"We doubt that any president would authorize the use of the nuclear weapons in our present arsenal against Third World nations.  It is precisely this doubt that leads us to argue for the development of subkiloton weapons." 

In July 1992, Los Alamos conducted a high-level briefing called "Potential Uses for Low-Yield Nuclear Weapons in the New World Order."  One theme of the briefing was that in future showdowns with Third World states, "we need options besides defeat or use of inappropriately large [nuclear] weapons." 

One option, suggested the briefing, was to develop and deploy "micronukes" with a yield of some 10 tons of high explosives; "mininukes" with a yield of 100 tons; and "tiny nukes" with a yield of 1,000 tons.  An earth penetrator with a yield of just 10 tons could, according to a Los Alamos briefing chart, "hold buried leadership and C3 at risk."  And it could do that while keeping "collateral damage very localized."  Translation:  You could threaten to blow up an enemy's headquarters bunker and disrupt his command, control and communications without destroying the surrounding area.  Why did Smith insist in November 1995 on setting such "aggressive deadlines" for the B61-11 project?  Perhaps the answer can be found in a series of statements offered the following spring by administration officials, including Defense Secretary William Perry.  On March 28, 1996, Perry testified in the Senate in support of the Chemical Weapons Convention.  At one point, he said:  "We have an effective range of alternative capabilities to deter or retaliate against use of the CW [chemical weapons].  The whole range would be considered ...We have conventional weapons, also advanced conventional weapons -- precision guided munitions, Tomahawk land-attack missiles -- and then we have nuclear weapons."  A few days later, Robert Bell of the White House National Security Council spoke about the United States having signed on to the African Nuclear-Weapon-Free-Zone (ANWFZ) Treaty, a treaty that Libya had signed.  "Each party pledges not to use or threaten to use nuclear weapons against an ANFWZ party.  However, [the treaty] will not limit options available to the United States in response to an attack by an ANWFZ party using weapons of mass destruction." 

At a breakfast meeting with defense writers, Smith went further.  He was quite specific regarding the possible preemptive use of nuclear weapons.  He spoke of the potential menace presented by a Libyan chemical weapons factory under construction underground at Tarhunah, 40 miles southeast of Tripoli.  At present, said Smith, the United States had no conventional weapon capable of destroying the plant from the air, and such a weapon would not be ready in less than two years. However, by the end of the year, the United States would have a nuclear warhead based on the B61 that would be able to do the job. 

At the same time, administration officials began hedging on the "no-first-use" pledge that President Clinton had reaffirmed only a year earlier.  When arms-control advocates questioned this apparent change in attitude, the Pentagon tried to clarify matters.  At a press briefing on May 7, 1996, Defense Department spokesman Kenneth Bacon said there had been some "confusion" in the press regarding the issue.  "Should military options be necessary [against Libya], we can accomplish this with conventional means.  There is no consideration to using nuclear weapons and any implication that we would use nuclear weapons against this plant preemptively is just wrong."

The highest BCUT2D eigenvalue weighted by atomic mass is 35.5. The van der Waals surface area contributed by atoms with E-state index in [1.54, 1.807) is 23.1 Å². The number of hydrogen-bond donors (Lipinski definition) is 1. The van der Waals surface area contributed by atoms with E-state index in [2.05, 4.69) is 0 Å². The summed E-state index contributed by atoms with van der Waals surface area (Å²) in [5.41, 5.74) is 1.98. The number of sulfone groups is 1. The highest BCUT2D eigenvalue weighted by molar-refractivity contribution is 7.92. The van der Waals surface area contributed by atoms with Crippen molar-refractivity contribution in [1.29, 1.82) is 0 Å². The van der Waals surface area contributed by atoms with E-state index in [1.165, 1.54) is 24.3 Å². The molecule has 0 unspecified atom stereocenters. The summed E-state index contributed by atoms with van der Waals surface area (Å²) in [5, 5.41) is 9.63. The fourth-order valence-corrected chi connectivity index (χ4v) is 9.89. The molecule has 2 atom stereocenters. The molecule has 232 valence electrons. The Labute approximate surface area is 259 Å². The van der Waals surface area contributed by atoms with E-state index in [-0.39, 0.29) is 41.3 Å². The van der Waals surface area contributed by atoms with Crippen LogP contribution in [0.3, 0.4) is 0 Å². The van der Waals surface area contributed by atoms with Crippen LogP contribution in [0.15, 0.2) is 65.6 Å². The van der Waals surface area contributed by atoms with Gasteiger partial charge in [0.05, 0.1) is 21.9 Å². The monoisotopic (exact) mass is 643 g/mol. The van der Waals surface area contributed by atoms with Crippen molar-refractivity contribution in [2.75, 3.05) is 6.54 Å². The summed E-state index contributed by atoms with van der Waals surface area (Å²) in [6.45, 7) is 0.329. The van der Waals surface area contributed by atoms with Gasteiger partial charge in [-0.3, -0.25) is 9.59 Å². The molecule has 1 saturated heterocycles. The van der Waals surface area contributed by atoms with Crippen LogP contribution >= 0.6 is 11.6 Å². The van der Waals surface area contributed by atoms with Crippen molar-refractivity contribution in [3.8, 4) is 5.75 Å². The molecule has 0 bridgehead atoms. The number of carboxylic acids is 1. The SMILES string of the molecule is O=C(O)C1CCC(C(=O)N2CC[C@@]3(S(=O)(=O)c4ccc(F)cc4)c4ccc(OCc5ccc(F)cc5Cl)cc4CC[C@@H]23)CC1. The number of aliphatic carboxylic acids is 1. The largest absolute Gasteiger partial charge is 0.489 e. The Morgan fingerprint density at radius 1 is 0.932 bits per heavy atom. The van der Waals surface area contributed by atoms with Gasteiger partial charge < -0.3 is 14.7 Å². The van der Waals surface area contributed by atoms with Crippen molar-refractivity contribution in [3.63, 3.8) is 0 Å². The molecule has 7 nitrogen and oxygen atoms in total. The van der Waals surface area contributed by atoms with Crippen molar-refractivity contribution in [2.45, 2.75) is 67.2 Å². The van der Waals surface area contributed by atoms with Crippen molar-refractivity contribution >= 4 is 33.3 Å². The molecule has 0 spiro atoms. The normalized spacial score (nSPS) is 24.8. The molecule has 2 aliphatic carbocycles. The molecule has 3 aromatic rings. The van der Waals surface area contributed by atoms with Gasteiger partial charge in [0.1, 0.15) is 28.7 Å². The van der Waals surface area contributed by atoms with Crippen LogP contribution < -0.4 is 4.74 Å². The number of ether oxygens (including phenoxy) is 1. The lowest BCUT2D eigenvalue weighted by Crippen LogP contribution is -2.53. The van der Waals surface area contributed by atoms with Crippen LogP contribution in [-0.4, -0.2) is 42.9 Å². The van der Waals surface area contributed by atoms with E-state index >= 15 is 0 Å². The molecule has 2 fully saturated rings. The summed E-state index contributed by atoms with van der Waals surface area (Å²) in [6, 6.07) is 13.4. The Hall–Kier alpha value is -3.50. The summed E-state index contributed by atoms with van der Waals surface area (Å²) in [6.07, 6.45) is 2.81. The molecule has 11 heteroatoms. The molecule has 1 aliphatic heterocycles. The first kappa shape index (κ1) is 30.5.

"Preemptively" seems to have been the operative word at the May 7 briefing.  Bacon also reiterated that the United States for years had reserved the right to respond with "devastating force" if weapons of mass destruction were ever actually used "against us or our forces." 

Bacon went on to quote Perry, who said on April 26 at Maxwell Air Force Base:  "In every situation that I have seen so far, nuclear weapons would not be required for response.  That is, we could have a devastating response without the use of nuclear weapons, but we would not forswear that possibility." 

Whatever message the administration spokesmen were trying to send regarding the nuclear option, work on the B61-11 project continued on schedule.  At the same time, President Clinton was signing the test-ban treaty.  That treaty bans nuclear testing, but does not specifically address weapons development or new deployments.  However, stopping new weapons is clearly a part of the treaty's intent. 

Consider, for example, a January 1996 statement made in Geneva by John Holum, director of the U.S. Arms Control and Disarmament Agency, as he pushed for completion of the CTBT:  "Even the open literature points to a broad array of new weapons developments...Many would involve directed energy weapons -- ways to focus the release of energy with greater precision than is now possible, to enable military effects well beyond those available now.  Without nuclear testing, the nuclear weapon states will not be able to pursue confidently such technologies as the nuclear-explosion-pumped X-ray laser, the so-called nuclear shotgun, enhanced electromagnetic pulse weapons, microwave weapons, and enhanced radiation weapons...And the true zero [yield] test ban will also place out of reach new `mininuke' and `micronuke' concepts. 

"So let there be no mistake -- the CTBT will help impede the spread of nuclear weapons.  But its great practical impact will also be for arms control -- to end development of advanced new weapons and keep new military applications from emerging." 

The B61-11 may be a mere modification, a new shell for an older physics package.  It may not be the kind of exotic new weapon that Holum listed.  But it is a weapon with a new capability.  Should the need arise, it will allow U.S. military forces -- to borrow Holum's words -- to "focus the release of energy with greater precision," in a "new military application." 

Why was it developed and deployed now?  That's a question the Clinton administration needs to answer.  Because the real "collateral damage" of new weapons like the B61-11 is likely to occur not in wartime, but much sooner, through devaluation of the treaties and commitments upon which the fragile non-proliferation regime rests. 

Greg Mello directs the Los Alamos Study Group, a nuclear weapons policy research and education organization located in Santa Fe.  This article is adapted from one that appears in the May/June issue of the Bulletin of the Atomic Scientists.